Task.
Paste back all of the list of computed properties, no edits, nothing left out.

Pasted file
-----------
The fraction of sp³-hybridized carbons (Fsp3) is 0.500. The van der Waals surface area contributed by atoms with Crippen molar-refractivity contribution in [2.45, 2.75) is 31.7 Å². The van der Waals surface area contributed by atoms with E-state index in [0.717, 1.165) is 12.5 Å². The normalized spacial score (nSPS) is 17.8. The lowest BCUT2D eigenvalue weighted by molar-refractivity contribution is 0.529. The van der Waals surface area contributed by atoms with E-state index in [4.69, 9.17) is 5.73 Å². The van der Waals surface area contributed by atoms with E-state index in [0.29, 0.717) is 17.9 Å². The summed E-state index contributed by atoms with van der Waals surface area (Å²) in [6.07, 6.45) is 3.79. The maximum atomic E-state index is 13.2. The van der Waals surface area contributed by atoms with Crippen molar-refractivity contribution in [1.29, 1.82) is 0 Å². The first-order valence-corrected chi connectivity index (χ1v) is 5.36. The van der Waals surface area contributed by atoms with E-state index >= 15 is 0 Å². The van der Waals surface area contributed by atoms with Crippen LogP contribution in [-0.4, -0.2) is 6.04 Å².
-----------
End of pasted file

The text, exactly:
The fraction of sp³-hybridized carbons (Fsp3) is 0.500. The van der Waals surface area contributed by atoms with Crippen molar-refractivity contribution in [2.45, 2.75) is 31.7 Å². The van der Waals surface area contributed by atoms with E-state index in [0.717, 1.165) is 12.5 Å². The normalized spacial score (nSPS) is 17.8. The lowest BCUT2D eigenvalue weighted by molar-refractivity contribution is 0.529. The van der Waals surface area contributed by atoms with E-state index in [4.69, 9.17) is 5.73 Å². The van der Waals surface area contributed by atoms with E-state index in [0.29, 0.717) is 17.9 Å². The summed E-state index contributed by atoms with van der Waals surface area (Å²) in [6.07, 6.45) is 3.79. The maximum atomic E-state index is 13.2. The van der Waals surface area contributed by atoms with Crippen molar-refractivity contribution in [1.29, 1.82) is 0 Å². The first-order valence-corrected chi connectivity index (χ1v) is 5.36. The van der Waals surface area contributed by atoms with E-state index >= 15 is 0 Å². The van der Waals surface area contributed by atoms with Crippen LogP contribution in [-0.4, -0.2) is 6.04 Å².